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Follow-Up CareOnce all the tests and routine trips to the doctor are behind you, you'll be able to look to the future, which raises a new set of questions. How do you care for a child who has been treated for congenital heart problems? Will your child need special care as he/she grows up? How can you protect your child's heart health without being overprotective?
The good news is, most children who've been diagnosed and treated for a heart problem go on to lead perfectly normal, active lives. They ride bikes, play sports, fight with siblings, hang out at the mall and do all the other things kids do. In the short term, however, there may be some additional care required, and some special precautions you need to take.
Standard Bacterial Endocartitis PrecautionsChildren with a diagnosed heart problem have a greater risk in developing bacterial endocarditis, an infection that is caused when bacteria enters the bloodstream and reaches the heart. As a preventive measure, your child's cardiologist may prescribe antibiotics before your child undergoes dental work, surgeries, or other procedures. If your child has been diagnosed with a heart problem, be sure to share this information with your child's dentist and doctors.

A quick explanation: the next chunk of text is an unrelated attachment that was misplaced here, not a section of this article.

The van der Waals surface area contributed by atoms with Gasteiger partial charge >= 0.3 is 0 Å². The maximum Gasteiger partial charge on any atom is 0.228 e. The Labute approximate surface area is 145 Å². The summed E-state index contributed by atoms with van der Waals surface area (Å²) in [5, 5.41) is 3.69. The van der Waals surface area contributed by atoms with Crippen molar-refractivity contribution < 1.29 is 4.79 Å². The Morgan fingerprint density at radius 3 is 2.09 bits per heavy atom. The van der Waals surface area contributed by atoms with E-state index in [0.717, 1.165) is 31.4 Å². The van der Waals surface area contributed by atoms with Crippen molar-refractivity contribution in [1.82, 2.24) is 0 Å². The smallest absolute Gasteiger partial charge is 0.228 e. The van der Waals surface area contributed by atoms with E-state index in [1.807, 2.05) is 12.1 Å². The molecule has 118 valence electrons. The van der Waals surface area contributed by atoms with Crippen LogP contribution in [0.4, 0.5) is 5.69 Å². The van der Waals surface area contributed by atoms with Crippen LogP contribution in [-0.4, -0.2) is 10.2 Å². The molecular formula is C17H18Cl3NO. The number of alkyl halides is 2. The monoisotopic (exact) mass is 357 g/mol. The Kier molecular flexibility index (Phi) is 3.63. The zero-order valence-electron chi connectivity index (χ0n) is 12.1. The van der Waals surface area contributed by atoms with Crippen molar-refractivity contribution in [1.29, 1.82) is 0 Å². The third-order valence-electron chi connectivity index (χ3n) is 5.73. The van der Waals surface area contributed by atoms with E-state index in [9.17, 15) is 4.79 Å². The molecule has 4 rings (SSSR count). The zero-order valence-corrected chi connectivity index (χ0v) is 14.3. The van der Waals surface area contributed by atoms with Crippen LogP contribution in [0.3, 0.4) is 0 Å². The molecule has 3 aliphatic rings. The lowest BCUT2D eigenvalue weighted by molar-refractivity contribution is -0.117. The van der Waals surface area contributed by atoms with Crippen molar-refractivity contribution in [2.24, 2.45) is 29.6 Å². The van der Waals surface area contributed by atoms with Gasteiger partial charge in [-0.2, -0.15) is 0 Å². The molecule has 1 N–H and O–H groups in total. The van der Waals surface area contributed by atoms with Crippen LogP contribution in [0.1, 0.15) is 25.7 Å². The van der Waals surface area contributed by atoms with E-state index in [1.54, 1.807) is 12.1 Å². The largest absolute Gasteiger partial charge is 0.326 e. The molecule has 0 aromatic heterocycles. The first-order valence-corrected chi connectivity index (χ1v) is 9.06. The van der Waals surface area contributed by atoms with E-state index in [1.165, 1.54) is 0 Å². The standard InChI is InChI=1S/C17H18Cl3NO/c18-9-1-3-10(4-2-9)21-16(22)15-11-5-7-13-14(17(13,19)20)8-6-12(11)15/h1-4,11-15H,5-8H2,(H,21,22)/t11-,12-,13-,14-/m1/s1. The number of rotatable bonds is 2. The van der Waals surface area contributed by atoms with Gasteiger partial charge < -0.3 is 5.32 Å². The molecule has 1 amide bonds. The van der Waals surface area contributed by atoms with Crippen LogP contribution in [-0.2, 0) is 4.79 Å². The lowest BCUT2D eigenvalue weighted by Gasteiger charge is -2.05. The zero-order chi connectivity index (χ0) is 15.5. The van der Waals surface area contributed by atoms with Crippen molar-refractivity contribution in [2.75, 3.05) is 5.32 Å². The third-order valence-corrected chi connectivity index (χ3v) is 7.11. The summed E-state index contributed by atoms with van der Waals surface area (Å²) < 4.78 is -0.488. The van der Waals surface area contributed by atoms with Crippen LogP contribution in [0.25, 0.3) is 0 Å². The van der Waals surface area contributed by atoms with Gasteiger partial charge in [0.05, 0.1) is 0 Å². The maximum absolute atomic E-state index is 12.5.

Activity RestrictionsChildren who've undergone heart surgery typically want to get back to being a kid as quickly as possible. They also tend to be the best judge of how much physical activity they can handle. In general, it's perfectly safe for them to resume most of their normal activities and routines within a few weeks. Strenuous physical activities, such as competitive sports, should be avoided longer. See Going Home section. If you're concerned about your child's activities, ask your child's surgeon or cardiologist for advice.
Feeding Concerns and IssuesInfants with heart disease can be breast- or bottle-fed, whatever you prefer. Some babies, however, may require nutritional supplements or feeding supplements of formula or breast milk through a feeding tube in order to gain weight.
Children with congenital heart disease often have poor appetites. Offering high-calorie foods can be a good way to make sure they get good nutrition and gain the weight they need to grow and develop properly. Cardiologists recommend that you NOT restrict fat in the diet, particularly in the first two years of life.